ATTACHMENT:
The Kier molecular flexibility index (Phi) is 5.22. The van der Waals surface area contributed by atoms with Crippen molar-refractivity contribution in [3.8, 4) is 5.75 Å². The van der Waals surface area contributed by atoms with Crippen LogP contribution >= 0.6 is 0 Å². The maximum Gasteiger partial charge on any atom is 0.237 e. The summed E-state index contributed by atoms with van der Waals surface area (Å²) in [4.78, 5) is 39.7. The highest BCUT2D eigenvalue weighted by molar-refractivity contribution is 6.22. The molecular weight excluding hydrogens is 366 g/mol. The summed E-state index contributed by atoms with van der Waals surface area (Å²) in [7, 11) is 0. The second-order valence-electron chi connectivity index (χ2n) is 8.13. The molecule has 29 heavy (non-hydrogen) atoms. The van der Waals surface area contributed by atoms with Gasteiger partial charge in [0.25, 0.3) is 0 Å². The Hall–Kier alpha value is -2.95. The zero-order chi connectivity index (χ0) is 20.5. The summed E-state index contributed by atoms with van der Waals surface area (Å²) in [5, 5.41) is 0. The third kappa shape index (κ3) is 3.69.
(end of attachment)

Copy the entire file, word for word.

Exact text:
The Kier molecular flexibility index (Phi) is 5.22. The van der Waals surface area contributed by atoms with Crippen molar-refractivity contribution in [3.8, 4) is 5.75 Å². The van der Waals surface area contributed by atoms with Crippen LogP contribution >= 0.6 is 0 Å². The maximum Gasteiger partial charge on any atom is 0.237 e. The summed E-state index contributed by atoms with van der Waals surface area (Å²) in [4.78, 5) is 39.7. The highest BCUT2D eigenvalue weighted by molar-refractivity contribution is 6.22. The molecular weight excluding hydrogens is 366 g/mol. The summed E-state index contributed by atoms with van der Waals surface area (Å²) in [7, 11) is 0. The second-order valence-electron chi connectivity index (χ2n) is 8.13. The molecule has 29 heavy (non-hydrogen) atoms. The van der Waals surface area contributed by atoms with Gasteiger partial charge in [0.25, 0.3) is 0 Å². The Hall–Kier alpha value is -2.95. The zero-order chi connectivity index (χ0) is 20.5. The summed E-state index contributed by atoms with van der Waals surface area (Å²) in [5, 5.41) is 0. The third kappa shape index (κ3) is 3.69.